Michael: “The thing I really hate is when you yell at me.”
I apologized. We made up. And then we went back to talking about baseball.

Another Deserving Hall of Fame Inductee


The tennis world announced its Hall of Fame winners the other day, and Monica Seles was a no-brainer. I don’t know if anybody else on MLBlogs is into the sport, but I’m a big fan and former player and I enjoyed watching Seles over the years.
As everyone knows, she was riding high on the women’s tour, only to be stabbed in the back – literally – by a crazed fan of Steffi Graf.
She made an attempt at a comeback, then sort of faded away, never really retiring (shades of Bernie Williams). Now she’s looking good, wouldn’t you say?
While I’m on the subject of tennis, the Australian Open starts next week.
The story lines include:
Will Roger Federer be successful in his bid to tie Pete Sampras’ record of 14 Grand Slam titles? I love the guy, so I hope he does it. Talk about talent. There’s isn’t a shot he can’t execute.
At the other end of the draw is Rafael Nadal, the tournament’s top seed. Very dangerous player.
I pick Federer to prevail on the fast surface in Melbourne. What’s amazing about these two is that they have a great rivalry and couldn’t be more opposite, and yet they like each other. What a concept. Not Yankees-Red Sox at all. Can you picture Youkilis and Joba posing together?
On the women’s side, we have the Williams sisters. Will they face each other?
Turns out they’re in the same half of the draw, so only one of them can win the hardware.
Standing in both their paths is the top-seeded Jelena Jankovic, who is nothing if not acrobatic on the court.
Missing in action this year is every guy’s poster girl, Maria Sharapova.
She’s been sidelined with – what else? – a shoulder injury. (See my last post about pitchers.)
I’ve been following tennis for a long time, as I said. It’s always fun to see new players make a name for themselves on the tour, but I can’t help missing this guy.
He’s great in the television booth, but those tirades on the court? He could really shake things up.
Here’s a little trip down memory lane.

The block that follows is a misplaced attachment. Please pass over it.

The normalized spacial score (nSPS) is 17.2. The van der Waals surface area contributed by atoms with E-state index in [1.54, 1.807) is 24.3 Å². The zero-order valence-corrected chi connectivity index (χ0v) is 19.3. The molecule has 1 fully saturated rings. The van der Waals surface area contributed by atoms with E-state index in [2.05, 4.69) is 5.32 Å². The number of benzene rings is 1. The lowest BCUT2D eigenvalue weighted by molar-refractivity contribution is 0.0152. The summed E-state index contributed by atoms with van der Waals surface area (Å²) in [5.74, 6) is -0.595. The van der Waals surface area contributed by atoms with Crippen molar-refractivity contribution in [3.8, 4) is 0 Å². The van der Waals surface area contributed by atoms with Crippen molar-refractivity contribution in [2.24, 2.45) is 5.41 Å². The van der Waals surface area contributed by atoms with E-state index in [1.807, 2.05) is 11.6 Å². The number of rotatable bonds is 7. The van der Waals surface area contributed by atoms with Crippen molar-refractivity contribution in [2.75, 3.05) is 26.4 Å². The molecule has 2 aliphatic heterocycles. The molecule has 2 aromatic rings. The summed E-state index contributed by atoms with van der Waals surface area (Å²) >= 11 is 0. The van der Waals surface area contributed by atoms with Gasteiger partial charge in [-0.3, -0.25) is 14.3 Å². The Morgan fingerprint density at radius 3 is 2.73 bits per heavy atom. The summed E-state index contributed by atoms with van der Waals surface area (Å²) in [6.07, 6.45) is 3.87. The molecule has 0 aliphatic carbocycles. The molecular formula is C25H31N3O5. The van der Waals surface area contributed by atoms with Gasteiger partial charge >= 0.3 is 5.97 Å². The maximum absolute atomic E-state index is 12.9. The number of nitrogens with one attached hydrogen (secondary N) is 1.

First, we have the “Please Tell Me” video.
And now, the “Answer the question” incident.
And my all-time fave, “You cannot be serious.”

Peace, Johnny Mac.

What One Red Sox Fan Thinks of Her Team and the Yankees

That’s KP holding a ball she caught on top of the Green Monster in 2004. 
Who’s KP, you ask? She’s my friend and the very talented woman who designs and manages my web site. She also happens to be a diehard Red Sox fan, born and raised in MA and living in CA like me. We give each other benign little jabs about our rival teams, but we’ve avoided any name calling or hair pulling.
We were working on a site update today when I started asking her about the Sox and how she first became a fan. I also wanted the answer to the burning question: What’s up with all the Yankee hate?
Here’s my interrogation. I hope she’s still speaking to me afterwards.
She-Fan: Let’s get right down to it. Have you always hated the Yankees?
KP: “Hate” is such a strong word. I’ve always despised them. (Laughter) It’s probably more about the fans – they’re so pompous with their “we’re better than you” attitude. The team itself was easy to hate since it seemed like they always stood in our way, but the 2004 championship took care of that.
She-Fan: How did you stand being around the Yankees when you lived and worked in NY?
KP: It was hard. My first year there coincided with the Yankees’ winning years of the ’90s. I had to take Metro-North past the Stadium every day. I went to a Yankees-Orioles game, and it was Yankee umbrella night. I still have the umbrella. I feel good knowing that whenever it rains, it rains on the Yankees.
She-Fan: That’s so wrong. Is there one Yankee in particular that you loathe?
KP: Could I hate Bucky freakin’ Dent? Can’t blame him for our team’s collapse. Aaron Boone? After that game I accidentally ripped the passenger side mirror off my car. Does Jeter ever do anything that’s not incredible? Yawn. I have this irrational thing about how Mussina bends and rolls up his body before a pitch. And I’d appreciate it if Joba could stop throwing at Kevin Youkilis’ head. Oh, and I have a framed photo of Varitek’s glove in A-Rod’s grill. It was a gift from my dad.
She-Fan: Is there a Yankee you grudgingly respect?
KP: I really liked Joe Torre. Still do. And Mariano Rivera. Hall of Famer. Good sense of humor.
She-Fan: Do you think Varitek will re-up?